Sunburnt and happy in Nerja
When people think of traditional Spain, they tend to imagine the bright blue skies and the white hilltop villages that embody southern Spain. Girls twirling around in fluffy flamenco dresses while drinking sangria and hot manly boys dramatically fighting 1000lb bulls, that was certainly what I thought as soon as I found I would be moving to Córdoba for a year. However, Andalusia, the culturally rich and historic area in southern Spain has so much more to offer. Colorful, vibrant, alive. These are the three words that immediately pop into my head when I am thinking about Andalucía.
Planning a trip to Spain and need a place to start? Been googling southern Spain travel? Here are some of my favorite experiences in the south of Spain.
What are some of your favorite spots in southern Spain? Did I mention any of them?
1. Climb to the top of Seville’s cathedral
Huffing and puffing, I slowly made my up to the top of the Giralda bell tower. After spending the morning getting lost in Sevilla’s iconic and colossal cathedral, and taking about 100 photos of Christopher Columbus’ tomb to boot, I was ready to climb up the symbol of Seville. Instead of stairs there is a steep walkway that men would ride up on horseback to announce the prayer call when the tower was the minaret of a mosque in Muslim Spain. As I emerge at the top wheezing like an old lady, the whole city of Sevilla opens before me below. It was worth it.
2. Visit Córdoba in May
Córdoba, an amazing city to visit normally, comes alive in May. For the entire month there are festivals after festivals, leaving little time for boredom. Living here last year, I marked the days off on my calendar until the first festival, cruces, when giant flower crosses are placed around the city’s churches, complete with temporary bars and flamenco music. Typical Spain. Then comes the patio flower festival, where I raced around the city, visiting all of the usually secret interior patios of houses that are opened to the public. For 10 days the entire city smells like flowers, mixed with the orange blossoms on the trees. But Córdoba saves the best for last with its annual fair or feria. A giant illuminated structure mimicking Córdoba’s famous mosque-cathedral is set up along with hundreds of public tents filled with locals in traditional flamenco dresses and suits who stomp and clap sevillanas with visitors from dawn til dusk.
3. Have a beach day in Nerja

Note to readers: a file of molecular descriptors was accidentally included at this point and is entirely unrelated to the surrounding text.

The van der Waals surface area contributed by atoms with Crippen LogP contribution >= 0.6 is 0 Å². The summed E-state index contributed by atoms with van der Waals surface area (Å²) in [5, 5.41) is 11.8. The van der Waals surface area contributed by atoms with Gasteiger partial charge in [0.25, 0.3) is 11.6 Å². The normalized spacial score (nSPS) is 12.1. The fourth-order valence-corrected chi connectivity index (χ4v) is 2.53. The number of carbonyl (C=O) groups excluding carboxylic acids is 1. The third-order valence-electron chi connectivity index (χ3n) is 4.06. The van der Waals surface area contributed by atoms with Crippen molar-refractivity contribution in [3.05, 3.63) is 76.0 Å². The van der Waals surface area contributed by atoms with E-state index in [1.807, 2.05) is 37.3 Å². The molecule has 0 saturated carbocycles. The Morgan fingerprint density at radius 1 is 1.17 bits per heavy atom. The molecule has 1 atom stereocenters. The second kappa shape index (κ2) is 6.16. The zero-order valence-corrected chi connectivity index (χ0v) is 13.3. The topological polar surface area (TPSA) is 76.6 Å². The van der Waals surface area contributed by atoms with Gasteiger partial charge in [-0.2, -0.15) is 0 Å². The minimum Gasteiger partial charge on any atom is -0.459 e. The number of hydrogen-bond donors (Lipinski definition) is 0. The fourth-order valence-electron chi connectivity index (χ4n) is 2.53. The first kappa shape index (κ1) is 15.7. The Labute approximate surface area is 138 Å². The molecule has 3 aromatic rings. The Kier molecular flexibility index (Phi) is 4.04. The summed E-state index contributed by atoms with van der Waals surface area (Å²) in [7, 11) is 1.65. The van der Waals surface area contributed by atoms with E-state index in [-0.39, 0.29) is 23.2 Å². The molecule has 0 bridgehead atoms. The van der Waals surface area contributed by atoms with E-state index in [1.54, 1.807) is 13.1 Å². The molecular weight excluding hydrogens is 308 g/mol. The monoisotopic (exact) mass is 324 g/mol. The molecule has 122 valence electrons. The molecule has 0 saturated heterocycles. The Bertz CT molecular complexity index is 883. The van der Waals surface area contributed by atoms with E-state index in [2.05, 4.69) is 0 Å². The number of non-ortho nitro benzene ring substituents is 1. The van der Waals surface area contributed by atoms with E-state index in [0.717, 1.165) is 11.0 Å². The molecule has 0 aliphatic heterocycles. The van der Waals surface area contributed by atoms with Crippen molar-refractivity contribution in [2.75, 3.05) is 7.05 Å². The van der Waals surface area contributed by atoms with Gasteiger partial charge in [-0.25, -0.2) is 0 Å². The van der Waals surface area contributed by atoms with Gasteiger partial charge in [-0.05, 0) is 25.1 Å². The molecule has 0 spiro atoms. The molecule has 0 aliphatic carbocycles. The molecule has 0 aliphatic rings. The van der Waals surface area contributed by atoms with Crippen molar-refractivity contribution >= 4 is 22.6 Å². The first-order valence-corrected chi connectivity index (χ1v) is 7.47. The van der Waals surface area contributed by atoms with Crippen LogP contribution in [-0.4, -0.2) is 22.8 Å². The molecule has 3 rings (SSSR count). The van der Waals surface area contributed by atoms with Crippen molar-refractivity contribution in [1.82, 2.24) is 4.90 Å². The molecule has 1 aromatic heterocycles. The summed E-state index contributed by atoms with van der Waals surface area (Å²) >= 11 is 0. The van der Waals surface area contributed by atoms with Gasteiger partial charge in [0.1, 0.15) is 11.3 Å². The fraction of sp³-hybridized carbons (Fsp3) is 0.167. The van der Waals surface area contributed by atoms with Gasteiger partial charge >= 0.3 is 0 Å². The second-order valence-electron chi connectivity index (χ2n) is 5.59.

Whenever I needed an escape from the hustle and bustle of city life in Spain, I would head down to Nerja, a small beach town east of Málaga for the day. Without a doubt it’s one of my favorite beaches on the south coast, simply for its striking beauty and lack of old northern European tourists. Big mountains and cliffs drop down to a stunning coastline dotted with little beaches. The water here is bright turquoise and clear 100 feet out, and instead of gritty sand it’s made up of tiny pebbles. As I would lay on my towel with my toes pointed towards Africa looking up towards the cliffs, I would find the peace and relaxation I was looking for.
4. Walk along the gorges in Ronda
Perched precariously on top of a group of cliffs connected by a series of bridges, Ronda is a city unlike any other. Beloved by writers like Hemingway who used to come here and fight with the bulls, nowadays Ronda boasts nothing but charm and spectacular views. As I walked along the ancient walls and peer cautiously over the thin railings, I found myself imagining I could live there. I wouldn’t even need to join a gym with all the exercise I’d get from climbing up and down the gorges. I also morbidly wondered if people were actually thrown off the bridges during the Spanish Civil War or if Hemingway just invented it. Anyone know?
The jewel of southern Spain, the Alhambra is historic Spain at its finest. Nestled at the top of the old quarter of Granada, and perfectly situated in front of the snow-capped Sierra Nevada mountains, this massive palace is straight from a postcard. Every time I go I spend hours wandering around the extensive gardens, staring out at the spectacular views of the city and off towards the mountains. In fact, one time I slipped into one of the numerous fountains because I was too busy trying to take pictures of the flowers and medieval Islamic architecture. Lesson learned, always watch where you’re going, even in gorgeous places like Granada.